At Ben Taub, Ghanta’s patients have access to the county’s federally funded InSight Clinic, which screens patients for addiction and refers them to treatment facilities. However, Ghanta still points at the broader lack of addiction resources as one of the most frustrating aspects of treating IVDU-IE.

“As a medical society, we need to spend more time and energy determining how best to support these patients after they leave the hospital,” he says. “As a surgeon, it’s particularly frustrating when we decide to do this complex intervention that uses a lot of resources, but it’s hard to get the investment in the aftercare. If we’re going to do the high-risk, high-cost intervention, we should use this opportunity to help this person not abuse drugs anymore.”

Where We’re Stuck

Finally, one of the biggest struggles may be identifying and coming to terms with what the patient wants. Lost in the ravages of addiction, the patient may have different priorities than the physician. Medrano notes the importance of including the patient in decision-making but says it can often leave her feeling like she didn’t get to do enough to help. Several of her patients have refused treatment, some frankly admitting that they would continue to abuse drugs.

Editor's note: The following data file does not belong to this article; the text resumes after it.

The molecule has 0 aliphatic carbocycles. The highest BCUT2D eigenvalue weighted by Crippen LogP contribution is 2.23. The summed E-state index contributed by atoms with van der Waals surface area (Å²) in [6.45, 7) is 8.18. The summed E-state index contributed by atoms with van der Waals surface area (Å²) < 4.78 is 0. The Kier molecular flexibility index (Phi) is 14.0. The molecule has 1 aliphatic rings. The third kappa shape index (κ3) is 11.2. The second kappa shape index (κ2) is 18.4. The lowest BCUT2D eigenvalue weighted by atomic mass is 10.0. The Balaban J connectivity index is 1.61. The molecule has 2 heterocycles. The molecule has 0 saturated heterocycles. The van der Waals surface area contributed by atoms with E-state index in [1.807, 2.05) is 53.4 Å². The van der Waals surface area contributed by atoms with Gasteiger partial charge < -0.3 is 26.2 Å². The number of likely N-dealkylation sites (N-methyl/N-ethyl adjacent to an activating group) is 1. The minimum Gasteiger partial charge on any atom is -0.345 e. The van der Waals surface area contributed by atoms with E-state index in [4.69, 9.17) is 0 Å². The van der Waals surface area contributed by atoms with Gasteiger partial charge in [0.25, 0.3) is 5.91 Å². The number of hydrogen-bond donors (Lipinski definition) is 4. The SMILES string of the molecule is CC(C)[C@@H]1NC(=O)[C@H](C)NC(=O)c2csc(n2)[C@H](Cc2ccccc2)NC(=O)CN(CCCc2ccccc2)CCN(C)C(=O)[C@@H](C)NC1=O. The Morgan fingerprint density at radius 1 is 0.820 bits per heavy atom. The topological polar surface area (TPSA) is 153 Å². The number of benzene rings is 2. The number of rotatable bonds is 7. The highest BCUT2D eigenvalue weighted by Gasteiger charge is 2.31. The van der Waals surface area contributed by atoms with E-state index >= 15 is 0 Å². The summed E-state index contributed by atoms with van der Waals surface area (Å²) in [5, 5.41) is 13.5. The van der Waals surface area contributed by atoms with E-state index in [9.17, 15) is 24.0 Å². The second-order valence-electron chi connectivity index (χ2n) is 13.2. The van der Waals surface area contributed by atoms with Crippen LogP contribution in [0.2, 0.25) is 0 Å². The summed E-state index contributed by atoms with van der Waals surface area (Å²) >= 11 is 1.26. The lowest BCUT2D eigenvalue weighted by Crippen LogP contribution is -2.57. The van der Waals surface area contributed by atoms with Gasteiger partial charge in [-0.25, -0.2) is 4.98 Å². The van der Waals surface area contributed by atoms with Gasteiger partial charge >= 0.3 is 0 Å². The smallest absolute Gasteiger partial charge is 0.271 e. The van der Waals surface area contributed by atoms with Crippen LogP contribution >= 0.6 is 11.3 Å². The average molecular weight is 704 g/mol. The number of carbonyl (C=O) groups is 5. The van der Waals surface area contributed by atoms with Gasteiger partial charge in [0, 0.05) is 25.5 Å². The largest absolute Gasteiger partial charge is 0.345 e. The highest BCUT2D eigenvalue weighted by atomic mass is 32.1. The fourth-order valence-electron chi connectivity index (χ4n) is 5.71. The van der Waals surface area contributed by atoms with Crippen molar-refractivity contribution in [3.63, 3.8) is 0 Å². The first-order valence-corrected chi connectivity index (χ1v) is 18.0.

“It’s a very sad condition,” she says. “You often wish you could have done more. You just try your hardest, hope for the best, and hope that the patient wants the best as well.”